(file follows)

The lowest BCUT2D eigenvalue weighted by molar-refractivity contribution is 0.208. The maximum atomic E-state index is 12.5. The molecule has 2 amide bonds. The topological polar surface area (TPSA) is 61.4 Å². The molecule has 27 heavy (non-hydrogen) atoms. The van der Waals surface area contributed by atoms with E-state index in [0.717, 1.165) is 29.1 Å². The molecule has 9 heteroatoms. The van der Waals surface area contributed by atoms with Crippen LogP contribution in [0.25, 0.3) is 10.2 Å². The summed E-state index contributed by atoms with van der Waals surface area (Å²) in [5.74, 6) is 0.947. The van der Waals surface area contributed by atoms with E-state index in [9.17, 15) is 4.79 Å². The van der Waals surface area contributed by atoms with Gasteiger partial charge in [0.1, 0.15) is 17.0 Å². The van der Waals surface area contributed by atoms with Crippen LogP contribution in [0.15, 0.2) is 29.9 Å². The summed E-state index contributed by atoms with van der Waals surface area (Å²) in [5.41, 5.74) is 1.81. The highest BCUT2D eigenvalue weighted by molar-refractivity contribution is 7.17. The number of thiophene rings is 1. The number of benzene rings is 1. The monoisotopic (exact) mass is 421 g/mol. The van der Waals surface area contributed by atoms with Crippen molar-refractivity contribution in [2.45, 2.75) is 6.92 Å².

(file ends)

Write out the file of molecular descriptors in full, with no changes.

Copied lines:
The lowest BCUT2D eigenvalue weighted by molar-refractivity contribution is 0.208. The maximum atomic E-state index is 12.5. The molecule has 2 amide bonds. The topological polar surface area (TPSA) is 61.4 Å². The molecule has 27 heavy (non-hydrogen) atoms. The van der Waals surface area contributed by atoms with E-state index in [0.717, 1.165) is 29.1 Å². The molecule has 9 heteroatoms. The van der Waals surface area contributed by atoms with Crippen LogP contribution in [0.25, 0.3) is 10.2 Å². The summed E-state index contributed by atoms with van der Waals surface area (Å²) in [5.74, 6) is 0.947. The van der Waals surface area contributed by atoms with E-state index in [9.17, 15) is 4.79 Å². The van der Waals surface area contributed by atoms with Gasteiger partial charge in [0.1, 0.15) is 17.0 Å². The van der Waals surface area contributed by atoms with Crippen LogP contribution in [0.15, 0.2) is 29.9 Å². The summed E-state index contributed by atoms with van der Waals surface area (Å²) in [5.41, 5.74) is 1.81. The highest BCUT2D eigenvalue weighted by molar-refractivity contribution is 7.17. The number of thiophene rings is 1. The number of benzene rings is 1. The monoisotopic (exact) mass is 421 g/mol. The van der Waals surface area contributed by atoms with Crippen molar-refractivity contribution in [2.45, 2.75) is 6.92 Å².